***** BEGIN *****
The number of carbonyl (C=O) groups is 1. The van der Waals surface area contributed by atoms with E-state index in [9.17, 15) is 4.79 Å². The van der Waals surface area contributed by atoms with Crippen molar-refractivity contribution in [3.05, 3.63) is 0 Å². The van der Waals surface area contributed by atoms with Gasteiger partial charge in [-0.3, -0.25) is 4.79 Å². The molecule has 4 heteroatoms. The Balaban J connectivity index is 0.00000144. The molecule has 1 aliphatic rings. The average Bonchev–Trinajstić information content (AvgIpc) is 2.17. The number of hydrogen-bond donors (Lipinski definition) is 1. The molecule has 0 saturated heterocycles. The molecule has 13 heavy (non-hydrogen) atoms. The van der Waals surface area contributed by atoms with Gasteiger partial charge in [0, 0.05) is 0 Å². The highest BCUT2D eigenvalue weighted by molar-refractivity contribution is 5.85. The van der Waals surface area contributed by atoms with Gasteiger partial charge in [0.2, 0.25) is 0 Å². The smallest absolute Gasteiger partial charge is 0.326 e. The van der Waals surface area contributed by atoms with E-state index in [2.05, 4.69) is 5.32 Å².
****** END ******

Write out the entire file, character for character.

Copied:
The number of carbonyl (C=O) groups is 1. The van der Waals surface area contributed by atoms with E-state index in [9.17, 15) is 4.79 Å². The van der Waals surface area contributed by atoms with Crippen molar-refractivity contribution in [3.05, 3.63) is 0 Å². The van der Waals surface area contributed by atoms with Gasteiger partial charge in [-0.3, -0.25) is 4.79 Å². The molecule has 4 heteroatoms. The Balaban J connectivity index is 0.00000144. The molecule has 1 aliphatic rings. The average Bonchev–Trinajstić information content (AvgIpc) is 2.17. The number of hydrogen-bond donors (Lipinski definition) is 1. The molecule has 0 saturated heterocycles. The molecule has 13 heavy (non-hydrogen) atoms. The van der Waals surface area contributed by atoms with Gasteiger partial charge in [0, 0.05) is 0 Å². The highest BCUT2D eigenvalue weighted by molar-refractivity contribution is 5.85. The van der Waals surface area contributed by atoms with Gasteiger partial charge in [0.2, 0.25) is 0 Å². The smallest absolute Gasteiger partial charge is 0.326 e. The van der Waals surface area contributed by atoms with E-state index in [2.05, 4.69) is 5.32 Å².